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Buyouts with benefits

25 January 2021 By Lauren Silva Laughlin

Private equity firms have a new type of buyer for their assets. Blackstone is selling benefits service provider Alight Solutions to a special-purpose acquisition company for $5.4 billion, the second such transaction for the buyout shop in two months. Last year, the value of private equity portfolio companies sold to SPACs jumped sixfold from the year before to almost $60 billion, according to Refinitiv data. The game of pass the parcel has found a new regular player.

Blackstone is doing a repeat deal with Bill Foley, the former chairman of Fidelity National Financial behind the publicly traded vehicle buying Alight. Foley Trasimene Acquisition will inject $1 billion and the company will gain a listing. Other investors including Thomas H. Lee Partners and Third Point Capital will also invest. Another Foley-backed SPAC agreed to buy payments firm Paysafe from Blackstone in December.

The frothy conditions for SPACs represent a red flag. In 2020, roughly 250 blank-check vehicles listed on U.S. markets, approaching three times the number in 2019, the previous record, according to Refinitiv. The trend has continued into 2021. Many of those vehicles are now hunting for acquisitions, and private equity-owned businesses are, as they say, available.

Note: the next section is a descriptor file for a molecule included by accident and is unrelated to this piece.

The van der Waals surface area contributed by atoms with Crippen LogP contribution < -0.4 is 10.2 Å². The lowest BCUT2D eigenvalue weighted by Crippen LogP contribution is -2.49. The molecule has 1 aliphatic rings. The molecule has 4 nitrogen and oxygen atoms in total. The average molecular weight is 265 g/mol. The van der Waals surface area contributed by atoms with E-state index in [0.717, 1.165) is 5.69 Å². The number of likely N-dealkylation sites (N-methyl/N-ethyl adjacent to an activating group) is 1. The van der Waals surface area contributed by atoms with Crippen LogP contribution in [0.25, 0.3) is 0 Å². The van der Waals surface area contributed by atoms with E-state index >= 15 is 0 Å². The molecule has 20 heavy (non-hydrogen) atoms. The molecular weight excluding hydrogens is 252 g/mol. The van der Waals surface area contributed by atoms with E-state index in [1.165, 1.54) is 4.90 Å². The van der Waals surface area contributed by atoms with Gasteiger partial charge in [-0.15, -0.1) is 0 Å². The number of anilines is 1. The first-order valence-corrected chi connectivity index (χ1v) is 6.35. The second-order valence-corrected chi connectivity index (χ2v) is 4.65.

Last week Goldman Sachs Chief Executive David Solomon told investors that incentives for both managers of blank-check vehicles and those who are selling companies to SPACs have ushered in excesses. This risks blowback even for better deals. Foley isn’t immune: In August a group of shareholders sued him, alleging he enriched himself when Fidelity National purchased a company connected to him.

In the case of Blackstone’s sale of Alight, the endorsement from big investing names lends credibility to the transaction, as does the agreed valuation. The price pegs the target’s worth at roughly 12 times its estimated 2021 EBITDA. That’s nearly a 30% discount to where rival Paychex trades. That makes the deal look sensible. With so much SPAC cash sloshing around, though, it could prove to be an exception.

 

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